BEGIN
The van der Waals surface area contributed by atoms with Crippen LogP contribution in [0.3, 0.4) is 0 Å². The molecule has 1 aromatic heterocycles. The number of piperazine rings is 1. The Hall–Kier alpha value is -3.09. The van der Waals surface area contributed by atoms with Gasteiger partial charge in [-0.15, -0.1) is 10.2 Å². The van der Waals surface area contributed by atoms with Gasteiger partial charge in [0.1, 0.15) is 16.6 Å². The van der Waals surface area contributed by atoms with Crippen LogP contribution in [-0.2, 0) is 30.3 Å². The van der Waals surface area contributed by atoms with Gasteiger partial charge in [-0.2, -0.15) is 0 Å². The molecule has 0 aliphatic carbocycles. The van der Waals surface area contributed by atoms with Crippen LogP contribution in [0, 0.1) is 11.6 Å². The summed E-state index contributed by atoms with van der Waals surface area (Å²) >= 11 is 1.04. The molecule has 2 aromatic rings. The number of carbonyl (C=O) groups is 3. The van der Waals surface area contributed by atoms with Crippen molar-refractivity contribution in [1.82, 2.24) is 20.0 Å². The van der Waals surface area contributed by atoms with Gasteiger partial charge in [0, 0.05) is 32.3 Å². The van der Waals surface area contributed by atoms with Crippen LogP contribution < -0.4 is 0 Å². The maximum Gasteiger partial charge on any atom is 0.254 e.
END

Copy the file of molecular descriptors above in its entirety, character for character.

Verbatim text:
The van der Waals surface area contributed by atoms with Crippen LogP contribution in [0.3, 0.4) is 0 Å². The molecule has 1 aromatic heterocycles. The number of piperazine rings is 1. The Hall–Kier alpha value is -3.09. The van der Waals surface area contributed by atoms with Gasteiger partial charge in [-0.15, -0.1) is 10.2 Å². The van der Waals surface area contributed by atoms with Gasteiger partial charge in [0.1, 0.15) is 16.6 Å². The van der Waals surface area contributed by atoms with Crippen LogP contribution in [-0.2, 0) is 30.3 Å². The van der Waals surface area contributed by atoms with Gasteiger partial charge in [-0.2, -0.15) is 0 Å². The molecule has 0 aliphatic carbocycles. The van der Waals surface area contributed by atoms with Crippen LogP contribution in [0, 0.1) is 11.6 Å². The summed E-state index contributed by atoms with van der Waals surface area (Å²) >= 11 is 1.04. The molecule has 2 aromatic rings. The number of carbonyl (C=O) groups is 3. The van der Waals surface area contributed by atoms with Crippen molar-refractivity contribution in [1.82, 2.24) is 20.0 Å². The van der Waals surface area contributed by atoms with Gasteiger partial charge in [0, 0.05) is 32.3 Å². The van der Waals surface area contributed by atoms with Crippen LogP contribution < -0.4 is 0 Å². The maximum Gasteiger partial charge on any atom is 0.254 e.